• Agitation
  • Changes in urine or stools (dark or increased urine, black stools)
  • Nervousness
  • Persistent vomiting or nausea
  • Seizures
  • Severe abdominal pain
  • Suicidal thoughts and behaviors
  • Tremors
  • Yellowing of the eyes or skin
  • Symptoms of serotonin syndrome, including agitation, confusion, sweating, hallucinations, abnormal reflexes, muscle spasms, and rapid heartbeat

When to Go to the ER

If your doctor is unavailable and you're experiencing severe symptoms, go to the emergency room immediately. Tell the medical personnel about the medication, the dosage you're taking, and when your symptoms began.

Warnings and Interactions

Take Zoloft as directed, unless your healthcare provider gives other guidance. To ensure Zoloft is safe for you, disclose to your doctor your mental health and family history; all current or past prescription and over-the-counter medications; and any other substances that you are taking or plan to take.

Warnings and interactions when taking Zoloft include the following:

  • Zoloft is not approved for use by children under age 6.
  • Don't take it in combination with, or within weeks of taking, monoamine oxidase inhibitors (MAOIs), pimozide, and disulfiram (in the case of liquid Zoloft).
  • Don't take Zoloft with such supplements as St. John's Wort, 5-HTP, or SAMe due to the risk of serotonin syndrome.
  • Don't take it with aspirin, anticoagulants, and nonsteroidal anti-inflammatory drugs, which may increase the risk of bleeding.
  • Consumption of illegal drugs and alcohol is not advised while taking Zoloft.
  • Avoid grapefruit and grapefruit juice; they can interfere with how your body metabolizes the medication.
  • Zoloft may make you feel drowsy and less alert. Don't drive, operate dangerous machinery, or participate in hazardous activities unless you are sure that Zoloft is not affecting you in this way and you've worked out the best time of day to take Zoloft.
  • Be mindful of any unusual changes in behavior or mood six to eight weeks after beginning Zoloft. If symptoms worsen, contact your doctor immediately.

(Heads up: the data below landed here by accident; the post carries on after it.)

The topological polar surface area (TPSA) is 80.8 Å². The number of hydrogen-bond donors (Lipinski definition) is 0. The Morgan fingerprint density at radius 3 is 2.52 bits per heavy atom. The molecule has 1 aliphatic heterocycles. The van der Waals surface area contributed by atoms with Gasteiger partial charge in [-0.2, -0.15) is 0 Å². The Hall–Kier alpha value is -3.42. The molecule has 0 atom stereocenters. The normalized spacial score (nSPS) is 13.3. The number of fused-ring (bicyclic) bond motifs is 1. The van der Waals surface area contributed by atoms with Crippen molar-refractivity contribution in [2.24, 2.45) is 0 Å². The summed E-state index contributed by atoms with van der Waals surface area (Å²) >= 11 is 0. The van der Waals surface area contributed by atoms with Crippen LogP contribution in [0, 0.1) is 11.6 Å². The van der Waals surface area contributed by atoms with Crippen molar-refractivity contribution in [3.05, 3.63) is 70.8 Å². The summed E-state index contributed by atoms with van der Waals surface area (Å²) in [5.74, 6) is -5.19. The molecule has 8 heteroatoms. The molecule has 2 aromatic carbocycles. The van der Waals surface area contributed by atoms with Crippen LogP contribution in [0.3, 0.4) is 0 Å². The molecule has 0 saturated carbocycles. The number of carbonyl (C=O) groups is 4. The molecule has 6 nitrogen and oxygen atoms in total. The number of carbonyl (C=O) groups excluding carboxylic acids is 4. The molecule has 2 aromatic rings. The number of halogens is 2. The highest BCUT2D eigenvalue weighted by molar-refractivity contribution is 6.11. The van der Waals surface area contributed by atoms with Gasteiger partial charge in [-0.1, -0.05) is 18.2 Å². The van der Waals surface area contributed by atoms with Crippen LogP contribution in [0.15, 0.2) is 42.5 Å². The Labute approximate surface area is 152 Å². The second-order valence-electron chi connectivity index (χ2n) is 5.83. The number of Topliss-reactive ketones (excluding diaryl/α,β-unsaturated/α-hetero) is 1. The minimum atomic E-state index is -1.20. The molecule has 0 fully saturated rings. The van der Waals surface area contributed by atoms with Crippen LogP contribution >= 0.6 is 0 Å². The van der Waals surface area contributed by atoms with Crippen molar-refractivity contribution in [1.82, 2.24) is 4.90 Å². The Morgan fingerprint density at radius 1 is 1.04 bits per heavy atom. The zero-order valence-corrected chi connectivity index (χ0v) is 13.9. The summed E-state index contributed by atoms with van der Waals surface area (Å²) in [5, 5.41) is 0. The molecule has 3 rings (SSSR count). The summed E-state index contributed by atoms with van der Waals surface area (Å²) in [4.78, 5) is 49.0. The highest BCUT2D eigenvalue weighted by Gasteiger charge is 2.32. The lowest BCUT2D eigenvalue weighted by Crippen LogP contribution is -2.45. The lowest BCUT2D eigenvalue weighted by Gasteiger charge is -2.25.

Black-Box Warning

The black-box warning for Zoloft indicates that it may cause or increase thoughts of suicide in children and young adults (under 25), especially in the first few weeks after starting the drug or changing the dosage.

A Word From Verywell

This article does not indicate every possible outcome of taking Zoloft. Always follow your doctor's guidelines, and consult your healthcare provider or pharmacist right away if you have any questions or concerns.

Frequently Asked Questions

  • Does Zoloft help with anxiety?

    Although clinicians most often prescribe Zoloft to treat depression, the FDA has approved it to treat social anxiety disorder, too.

  • Is 25mg of Zoloft enough for anxiety?

    Pfizer, the manufacturer of Zoloft, lists the starting dosage for anxiety at, 25 mg per day. Your doctor may increase your dosage, typically by 25 mg per week, up to a maximum of 200 mg per day. The optimum dosage for anxiety depends on the individual; your doctor will weigh the benefits of increasing your dosage against the side effects you experience.

  • How long does Zoloft take to work for anxiety?

    Research indicates that many people find some relief from anxiety symptoms within the first six weeks of starting Zoloft.

  • When should you increase your Zoloft dosage for anxiety?

    Your doctor is likely to increase your Zoloft dosage if your anxiety symptoms fail to improve within the first few weeks of beginning your treatment with the drug.

5 Sources
Verywell Mind uses only high-quality sources, including peer-reviewed studies, to support the facts within our articles. Read our editorial process to learn more about how we fact-check and keep our content accurate, reliable, and trustworthy.
  1. U.S. National Library of Medicine, ZOLOFT— sertraline hydrochloride tablet.

  2. Gabriel M, Sharma V. Antidepressant discontinuation syndrome. CMAJ. 2017;189(21):E747. doi:10.1503/cmaj.160991

  3. Foong AL, Grindrod KA, Patel T, Kellar J. Demystifying serotonin syndromeCan Fam Physician. 2018;64(10):720-727.

  4. Lee AJ, Chan WK, Harralson AF, Buffum J, Bui B-CC. The effects of grapefruit juice on sertraline metabolism: An in vitro and in vivo studyClin Therapeutics. 1999;21(11):1890-1899. doi:10.1016/S0149-2918(00)86737-5

  5. Lewis G, Duffy L, Ades A, et al. The clinical effectiveness of sertraline in primary care and the role of depression severity and duration (Panda): A pragmatic, double-blind, placebo-controlled randomised trialLancet Psychiatry. 2019;6(11):903-914. doi:10.1016/S2215-0366(19)30366-9

Additional Reading

By Arlin Cuncic, MA
Arlin Cuncic, MA, is the author of "Therapy in Focus: What to Expect from CBT for Social Anxiety Disorder" and "7 Weeks to Reduce Anxiety." She has a Master's degree in psychology.